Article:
“2500 [free] slots were given to PWDs in the state, it was managed by the Lagos State Office for Disability Affairs (LASODA) and it was shared among all the disability clusters across the state,” said Barrister Bolarinwa Salami, Chairman of the Lagos State Chapter of the Nigeria Association of the Blind (NAB). “2500 PWDs were registered in 2021 and the governor paid for them for one year, because the scheme requires annual registration.”
Beneficiaries were selected through PWD associations/cluster groups, and NGOs working with PWDs. Individuals who are not members of associations can also walk into LASODA to indicate interest to be a part of the scheme.
The NAB Lagos Chairman also disclosed that “recently, in commemoration of the governor’s birthday, there was a notification to add 5000 indigent people to the scheme, but we’re not sure if this would be to onboard new people or if it would be to renew the premium for those that have been registered.”
In February 2022, the LASG launched three additional health plans for the scheme to cover more health challenges, accommodate prevalent medical conditions and address the economic realities of residents, especially those in the informal sector. The expansion of the scheme provided a platform for senior citizens in the State and Lagosians in the diaspora to enroll.
Dare Ogundairo, General Manager of LASODA while speaking at a sensitization program to educate PWDs in the state about the health scheme said the scheme would enhance PWDs’ access to affordable healthcare in private and public hospitals in all Local Governments and Local Council Development Areas of the State, adding that it would afford all enrollees the opportunity to enjoy immense benefits.
Indigent and PWD beneficiaries of LSHS
As of the end of July 2022, a total of 629,637 lives are registered under Ilera Eko and there are 1,836,275 registrants under the private health plans that are operational in Lagos. Cumulatively, About 2.5 Million (2,466,512) Lagosians currently have access to health insurance in Lagos State.
Specifically, there are a total of 180,000 vulnerable persons in the state who have been registered in the scheme and specifically 3,438 PWDs have been registered by LASODA so far. There are also about 250 health facilities which are more of the private sector than public health facilities, providing healthcare services to the registrants.
One of the PWD beneficiaries, Mr. Pius Enefiok Nyong, a young man who had complications from Mellitus diabetes type 2, which led to total blindness, amputation of his right leg above the knee, kidney challenge, and high blood pressure, was enrolled in the scheme (for free) in September 2019, when officials of LASHMA conducted house-to-house enrolment of Lagos residents.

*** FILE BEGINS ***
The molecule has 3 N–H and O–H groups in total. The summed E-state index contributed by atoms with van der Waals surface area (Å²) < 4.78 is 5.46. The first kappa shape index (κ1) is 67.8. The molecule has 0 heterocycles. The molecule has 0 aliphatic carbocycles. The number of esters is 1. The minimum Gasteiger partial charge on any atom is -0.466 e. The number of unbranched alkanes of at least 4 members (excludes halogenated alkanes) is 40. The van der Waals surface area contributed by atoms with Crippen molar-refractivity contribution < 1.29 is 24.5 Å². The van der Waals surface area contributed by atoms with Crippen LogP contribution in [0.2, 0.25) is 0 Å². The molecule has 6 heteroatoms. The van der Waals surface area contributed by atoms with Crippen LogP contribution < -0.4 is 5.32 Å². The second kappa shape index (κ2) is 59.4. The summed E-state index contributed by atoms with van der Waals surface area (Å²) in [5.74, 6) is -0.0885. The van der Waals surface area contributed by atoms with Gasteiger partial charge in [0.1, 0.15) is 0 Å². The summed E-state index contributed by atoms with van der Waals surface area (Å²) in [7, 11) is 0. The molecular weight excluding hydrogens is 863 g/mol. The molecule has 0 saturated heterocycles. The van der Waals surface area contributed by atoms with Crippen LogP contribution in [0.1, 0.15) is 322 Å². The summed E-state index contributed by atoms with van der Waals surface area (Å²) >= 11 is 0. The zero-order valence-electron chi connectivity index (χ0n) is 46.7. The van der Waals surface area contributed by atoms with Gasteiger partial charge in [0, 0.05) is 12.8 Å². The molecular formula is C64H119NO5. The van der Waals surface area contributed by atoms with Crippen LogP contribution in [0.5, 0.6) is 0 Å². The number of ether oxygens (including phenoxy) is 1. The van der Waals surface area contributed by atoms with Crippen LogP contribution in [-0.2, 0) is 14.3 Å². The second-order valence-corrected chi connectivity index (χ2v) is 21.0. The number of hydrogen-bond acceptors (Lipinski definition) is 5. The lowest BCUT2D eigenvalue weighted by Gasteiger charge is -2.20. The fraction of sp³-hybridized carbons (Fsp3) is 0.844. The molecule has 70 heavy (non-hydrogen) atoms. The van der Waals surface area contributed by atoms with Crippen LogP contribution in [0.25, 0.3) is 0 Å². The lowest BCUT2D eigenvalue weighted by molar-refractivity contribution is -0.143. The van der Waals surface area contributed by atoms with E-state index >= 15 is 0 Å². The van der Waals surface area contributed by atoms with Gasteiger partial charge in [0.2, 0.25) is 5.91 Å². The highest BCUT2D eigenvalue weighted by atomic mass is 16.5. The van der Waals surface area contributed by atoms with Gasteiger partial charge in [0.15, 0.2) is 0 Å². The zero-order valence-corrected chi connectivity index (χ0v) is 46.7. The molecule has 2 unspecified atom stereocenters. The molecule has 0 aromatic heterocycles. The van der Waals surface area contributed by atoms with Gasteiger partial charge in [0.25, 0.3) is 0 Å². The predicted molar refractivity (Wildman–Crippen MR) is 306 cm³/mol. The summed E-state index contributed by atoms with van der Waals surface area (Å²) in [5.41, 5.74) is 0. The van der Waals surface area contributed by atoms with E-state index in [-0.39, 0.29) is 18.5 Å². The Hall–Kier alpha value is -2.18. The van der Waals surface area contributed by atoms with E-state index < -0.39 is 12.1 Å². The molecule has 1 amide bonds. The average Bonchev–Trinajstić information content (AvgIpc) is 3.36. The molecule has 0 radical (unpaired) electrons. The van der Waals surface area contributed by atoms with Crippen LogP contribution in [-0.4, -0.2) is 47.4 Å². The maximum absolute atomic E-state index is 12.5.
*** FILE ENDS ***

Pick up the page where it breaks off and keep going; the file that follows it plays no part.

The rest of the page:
However, Mr. Nyong did not activate the service until 2020 when he registered at Dialyzer Medical Centre, Mafoluku – Oshodi, a service he has described as timely and smooth.
“Imagine having to deal with 4 critical health issues, the cost, and expenses coupled with the fact that I do not have any substantial source of income anymore, but the timely intervention of this health scheme has really subsidized my treatment in a very big way,” Nyong admitted.
When his subscription expired in March 2022, Nyong made sure he renewed the service to keep maximizing the benefits.
“I was admitted for serious complications three weeks ago, I was [treated] and discharged without paying a dime, He said”
Another beneficiary, Mr. Taofik Adisa Owoiya, a visually impaired man in his thirties, said he was enrolled in March 2021 through the 500 slots that NAB got from LASODA. Owoiya who has not been to a medical facility since 2015 activated his policy number at Randle General Hospital in Surulere and has since been receiving medical care for high blood pressure.
“Since last year that I registered, I don’t miss my hospital appointments, because they are free and I’ve done about four tests where I didn’t pay a dime,” he added.
For Mrs. H. Wellington, a teacher in a private school in Ikorodu who delivered a baby girl through a cesarean session in April 2022 after subscribing to the scheme for three months with N10,5000.
“I utilized my health insurance scheme in April when I was going to deliver my baby. I was not prepared for a CS because the scan and tests that I had done had shown that everything was fine and that I would have a normal delivery,” she said
“When it was time for me to deliver, I found out that it would be through CS but that the scheme covers it. My bill was over 100,000 but I didn’t pay anything. Before the CS, I was asked to purchase blood and some drugs, and do tests and scans, and I didn’t pay for all of them. The only instance where I had to pay was when I used facilities outside of the hospital where I registered.
“It would have been extremely overwhelming for me to pay all of that money because I wasn’t prepared for CS.”